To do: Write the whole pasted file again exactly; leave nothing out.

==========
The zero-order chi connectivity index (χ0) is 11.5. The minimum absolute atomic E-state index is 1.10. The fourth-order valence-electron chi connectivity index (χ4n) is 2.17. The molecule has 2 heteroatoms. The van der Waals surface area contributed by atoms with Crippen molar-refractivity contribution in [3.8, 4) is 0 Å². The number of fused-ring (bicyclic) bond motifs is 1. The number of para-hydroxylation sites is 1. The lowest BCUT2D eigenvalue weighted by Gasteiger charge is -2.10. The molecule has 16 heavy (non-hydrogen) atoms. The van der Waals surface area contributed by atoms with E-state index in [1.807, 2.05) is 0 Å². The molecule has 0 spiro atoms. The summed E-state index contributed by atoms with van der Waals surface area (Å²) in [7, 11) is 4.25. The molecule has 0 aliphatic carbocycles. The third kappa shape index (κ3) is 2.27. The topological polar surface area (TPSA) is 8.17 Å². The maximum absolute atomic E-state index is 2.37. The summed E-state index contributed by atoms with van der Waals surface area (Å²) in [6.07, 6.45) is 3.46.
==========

The zero-order chi connectivity index (χ0) is 11.5. The minimum absolute atomic E-state index is 1.10. The fourth-order valence-electron chi connectivity index (χ4n) is 2.17. The molecule has 2 heteroatoms. The van der Waals surface area contributed by atoms with Crippen molar-refractivity contribution in [3.8, 4) is 0 Å². The number of fused-ring (bicyclic) bond motifs is 1. The number of para-hydroxylation sites is 1. The lowest BCUT2D eigenvalue weighted by Gasteiger charge is -2.10. The molecule has 16 heavy (non-hydrogen) atoms. The van der Waals surface area contributed by atoms with E-state index in [1.807, 2.05) is 0 Å². The molecule has 0 spiro atoms. The summed E-state index contributed by atoms with van der Waals surface area (Å²) in [7, 11) is 4.25. The molecule has 0 aliphatic carbocycles. The third kappa shape index (κ3) is 2.27. The topological polar surface area (TPSA) is 8.17 Å². The maximum absolute atomic E-state index is 2.37. The summed E-state index contributed by atoms with van der Waals surface area (Å²) in [6.07, 6.45) is 3.46.